A bipartisan bill making it easier for farmers to replace trees affected by citrus greening is now heading to the U.S. House floor.
The goal of the bill is provide tax incentives to farmers who can’t afford to replace trees affected by citrus greening—a devastating plant disease that impacted Florida’s citrus industry.
“99 percent of the trees in Florida are diseased, and they’re looking to basically to get capital to replant these trees,” said Congressman Vern Buchanan (R-FL), during a House subcommittee of the Ways and Means committee. “Some farmers have the capability. Many of them don’t. They’re going to have to sell the farm. So, that’s their reality.”
Buchanan says his bill is needed because this disease puts more than 62,000 Florida jobs at risk.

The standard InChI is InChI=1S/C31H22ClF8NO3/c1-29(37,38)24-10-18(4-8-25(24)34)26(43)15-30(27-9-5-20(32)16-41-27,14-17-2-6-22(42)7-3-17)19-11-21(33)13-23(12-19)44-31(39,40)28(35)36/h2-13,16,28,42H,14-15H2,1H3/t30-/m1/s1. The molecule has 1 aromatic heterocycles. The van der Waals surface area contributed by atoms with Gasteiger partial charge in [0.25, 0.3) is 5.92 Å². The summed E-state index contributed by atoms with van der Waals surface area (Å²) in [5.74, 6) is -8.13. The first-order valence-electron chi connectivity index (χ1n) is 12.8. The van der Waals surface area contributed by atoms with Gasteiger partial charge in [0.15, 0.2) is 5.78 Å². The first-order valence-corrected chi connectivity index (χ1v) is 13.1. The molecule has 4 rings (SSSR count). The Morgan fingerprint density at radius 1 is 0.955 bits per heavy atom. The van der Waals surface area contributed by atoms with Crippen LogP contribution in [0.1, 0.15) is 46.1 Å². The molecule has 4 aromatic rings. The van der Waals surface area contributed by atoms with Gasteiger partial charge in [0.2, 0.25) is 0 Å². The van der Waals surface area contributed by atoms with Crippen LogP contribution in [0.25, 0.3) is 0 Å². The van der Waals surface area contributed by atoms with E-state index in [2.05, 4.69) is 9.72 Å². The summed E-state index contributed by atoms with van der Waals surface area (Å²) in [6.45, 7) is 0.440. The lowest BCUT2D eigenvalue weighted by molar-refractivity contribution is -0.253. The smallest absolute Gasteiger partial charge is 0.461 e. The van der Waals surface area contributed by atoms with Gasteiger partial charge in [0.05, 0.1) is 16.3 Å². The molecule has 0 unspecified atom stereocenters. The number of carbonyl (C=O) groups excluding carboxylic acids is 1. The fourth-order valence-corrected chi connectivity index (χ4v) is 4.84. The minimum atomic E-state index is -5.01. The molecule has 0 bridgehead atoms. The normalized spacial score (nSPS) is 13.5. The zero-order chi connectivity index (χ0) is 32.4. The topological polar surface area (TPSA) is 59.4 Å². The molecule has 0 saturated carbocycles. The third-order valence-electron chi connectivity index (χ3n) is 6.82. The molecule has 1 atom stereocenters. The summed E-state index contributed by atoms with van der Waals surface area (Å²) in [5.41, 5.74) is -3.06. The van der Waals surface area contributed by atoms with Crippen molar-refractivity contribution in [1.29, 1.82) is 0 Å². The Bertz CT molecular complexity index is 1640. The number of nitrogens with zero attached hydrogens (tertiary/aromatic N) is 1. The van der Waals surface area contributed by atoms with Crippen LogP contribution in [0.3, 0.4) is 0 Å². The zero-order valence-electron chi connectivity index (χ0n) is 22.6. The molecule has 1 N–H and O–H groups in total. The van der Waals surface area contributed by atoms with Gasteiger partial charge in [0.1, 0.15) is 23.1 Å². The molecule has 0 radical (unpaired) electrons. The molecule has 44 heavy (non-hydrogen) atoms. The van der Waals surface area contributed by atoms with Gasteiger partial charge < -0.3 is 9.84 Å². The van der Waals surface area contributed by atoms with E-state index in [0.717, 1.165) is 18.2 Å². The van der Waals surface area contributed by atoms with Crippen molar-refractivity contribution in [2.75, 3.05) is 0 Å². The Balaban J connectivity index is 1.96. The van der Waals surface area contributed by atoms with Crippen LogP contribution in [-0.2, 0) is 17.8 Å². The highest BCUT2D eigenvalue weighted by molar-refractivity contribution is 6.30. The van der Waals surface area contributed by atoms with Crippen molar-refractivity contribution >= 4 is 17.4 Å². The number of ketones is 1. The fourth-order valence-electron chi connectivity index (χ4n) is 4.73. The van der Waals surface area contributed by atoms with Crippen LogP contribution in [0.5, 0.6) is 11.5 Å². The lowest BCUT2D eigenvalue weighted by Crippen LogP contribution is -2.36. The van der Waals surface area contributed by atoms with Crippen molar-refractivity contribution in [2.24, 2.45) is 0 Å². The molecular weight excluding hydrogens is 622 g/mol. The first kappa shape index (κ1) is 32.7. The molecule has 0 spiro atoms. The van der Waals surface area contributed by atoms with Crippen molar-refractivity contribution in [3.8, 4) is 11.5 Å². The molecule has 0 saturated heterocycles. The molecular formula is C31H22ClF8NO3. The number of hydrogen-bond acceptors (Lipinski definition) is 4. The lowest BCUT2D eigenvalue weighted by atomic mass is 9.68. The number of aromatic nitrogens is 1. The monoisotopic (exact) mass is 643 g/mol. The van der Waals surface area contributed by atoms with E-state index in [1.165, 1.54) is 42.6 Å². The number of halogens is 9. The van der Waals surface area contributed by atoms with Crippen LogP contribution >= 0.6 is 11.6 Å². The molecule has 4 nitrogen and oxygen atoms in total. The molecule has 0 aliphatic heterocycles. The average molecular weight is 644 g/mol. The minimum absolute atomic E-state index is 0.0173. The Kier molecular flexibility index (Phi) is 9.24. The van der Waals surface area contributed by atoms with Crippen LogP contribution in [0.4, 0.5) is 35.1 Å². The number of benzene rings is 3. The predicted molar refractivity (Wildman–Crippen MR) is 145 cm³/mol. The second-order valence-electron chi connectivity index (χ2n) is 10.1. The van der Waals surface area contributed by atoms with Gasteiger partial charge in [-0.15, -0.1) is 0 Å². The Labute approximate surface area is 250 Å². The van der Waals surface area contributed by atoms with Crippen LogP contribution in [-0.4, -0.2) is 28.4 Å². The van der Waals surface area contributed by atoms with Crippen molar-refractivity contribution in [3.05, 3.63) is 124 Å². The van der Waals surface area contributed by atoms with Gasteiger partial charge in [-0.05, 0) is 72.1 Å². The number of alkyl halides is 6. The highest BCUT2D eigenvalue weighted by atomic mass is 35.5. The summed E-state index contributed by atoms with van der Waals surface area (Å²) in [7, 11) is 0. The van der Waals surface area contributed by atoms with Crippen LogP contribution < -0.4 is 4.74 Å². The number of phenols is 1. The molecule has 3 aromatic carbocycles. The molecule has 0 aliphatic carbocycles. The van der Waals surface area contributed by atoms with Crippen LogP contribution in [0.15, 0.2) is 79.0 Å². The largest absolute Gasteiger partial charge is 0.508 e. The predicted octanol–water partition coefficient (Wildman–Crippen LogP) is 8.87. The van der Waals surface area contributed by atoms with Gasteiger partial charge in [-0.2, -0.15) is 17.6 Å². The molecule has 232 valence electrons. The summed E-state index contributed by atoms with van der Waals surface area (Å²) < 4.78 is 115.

“My bill would let farmers bring in investors to help underwrite replanting costs without losing the immediate deduction,” he added. “And, to ensure that farmers keep working their land, my bill requires them to maintain at least 50 percent interest in their groves in order to use this expanded deduction.”
Buchanan says his bill also has the support of Florida’s Congressional Delegation, including fellow bill co-sponsor Patrick Murphy (D-FL).
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